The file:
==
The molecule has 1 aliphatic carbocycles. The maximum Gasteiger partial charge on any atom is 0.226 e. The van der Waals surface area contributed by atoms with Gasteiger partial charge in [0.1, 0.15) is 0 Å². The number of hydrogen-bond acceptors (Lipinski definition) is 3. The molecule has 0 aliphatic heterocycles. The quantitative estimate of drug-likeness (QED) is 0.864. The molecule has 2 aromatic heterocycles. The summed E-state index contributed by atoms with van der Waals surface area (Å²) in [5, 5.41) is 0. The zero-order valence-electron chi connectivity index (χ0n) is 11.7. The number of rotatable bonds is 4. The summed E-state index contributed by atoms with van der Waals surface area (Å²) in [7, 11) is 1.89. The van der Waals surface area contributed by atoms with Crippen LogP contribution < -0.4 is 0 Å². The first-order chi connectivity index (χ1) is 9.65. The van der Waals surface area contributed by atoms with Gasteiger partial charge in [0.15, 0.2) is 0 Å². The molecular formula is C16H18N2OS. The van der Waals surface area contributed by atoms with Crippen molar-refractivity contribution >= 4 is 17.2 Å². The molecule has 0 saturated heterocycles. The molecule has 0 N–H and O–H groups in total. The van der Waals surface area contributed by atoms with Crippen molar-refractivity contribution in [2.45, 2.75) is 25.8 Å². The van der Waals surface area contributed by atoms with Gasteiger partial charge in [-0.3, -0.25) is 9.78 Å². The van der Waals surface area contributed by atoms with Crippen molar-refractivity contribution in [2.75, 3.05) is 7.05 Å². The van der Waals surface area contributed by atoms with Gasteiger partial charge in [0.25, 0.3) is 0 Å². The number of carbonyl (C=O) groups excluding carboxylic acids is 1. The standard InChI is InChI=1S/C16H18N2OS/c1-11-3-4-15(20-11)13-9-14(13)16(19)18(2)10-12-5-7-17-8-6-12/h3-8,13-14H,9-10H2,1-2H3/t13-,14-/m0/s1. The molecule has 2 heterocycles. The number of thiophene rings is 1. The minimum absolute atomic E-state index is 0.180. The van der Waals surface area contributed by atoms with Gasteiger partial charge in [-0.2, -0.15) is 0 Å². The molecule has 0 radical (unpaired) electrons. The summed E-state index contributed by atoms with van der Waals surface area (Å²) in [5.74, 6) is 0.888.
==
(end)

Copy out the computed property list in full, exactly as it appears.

The molecule has 1 aliphatic carbocycles. The maximum Gasteiger partial charge on any atom is 0.226 e. The van der Waals surface area contributed by atoms with Gasteiger partial charge in [0.1, 0.15) is 0 Å². The number of hydrogen-bond acceptors (Lipinski definition) is 3. The molecule has 0 aliphatic heterocycles. The quantitative estimate of drug-likeness (QED) is 0.864. The molecule has 2 aromatic heterocycles. The summed E-state index contributed by atoms with van der Waals surface area (Å²) in [5, 5.41) is 0. The zero-order valence-electron chi connectivity index (χ0n) is 11.7. The number of rotatable bonds is 4. The summed E-state index contributed by atoms with van der Waals surface area (Å²) in [7, 11) is 1.89. The van der Waals surface area contributed by atoms with Crippen LogP contribution < -0.4 is 0 Å². The first-order chi connectivity index (χ1) is 9.65. The van der Waals surface area contributed by atoms with Gasteiger partial charge in [0.15, 0.2) is 0 Å². The molecular formula is C16H18N2OS. The van der Waals surface area contributed by atoms with Crippen molar-refractivity contribution >= 4 is 17.2 Å². The molecule has 0 saturated heterocycles. The molecule has 0 N–H and O–H groups in total. The van der Waals surface area contributed by atoms with Crippen molar-refractivity contribution in [2.45, 2.75) is 25.8 Å². The van der Waals surface area contributed by atoms with Gasteiger partial charge in [-0.3, -0.25) is 9.78 Å². The van der Waals surface area contributed by atoms with Crippen molar-refractivity contribution in [2.75, 3.05) is 7.05 Å². The van der Waals surface area contributed by atoms with Gasteiger partial charge in [0.25, 0.3) is 0 Å². The number of carbonyl (C=O) groups excluding carboxylic acids is 1. The standard InChI is InChI=1S/C16H18N2OS/c1-11-3-4-15(20-11)13-9-14(13)16(19)18(2)10-12-5-7-17-8-6-12/h3-8,13-14H,9-10H2,1-2H3/t13-,14-/m0/s1. The molecule has 2 heterocycles. The number of thiophene rings is 1. The minimum absolute atomic E-state index is 0.180. The van der Waals surface area contributed by atoms with Gasteiger partial charge in [-0.2, -0.15) is 0 Å². The molecule has 0 radical (unpaired) electrons. The summed E-state index contributed by atoms with van der Waals surface area (Å²) in [5.74, 6) is 0.888.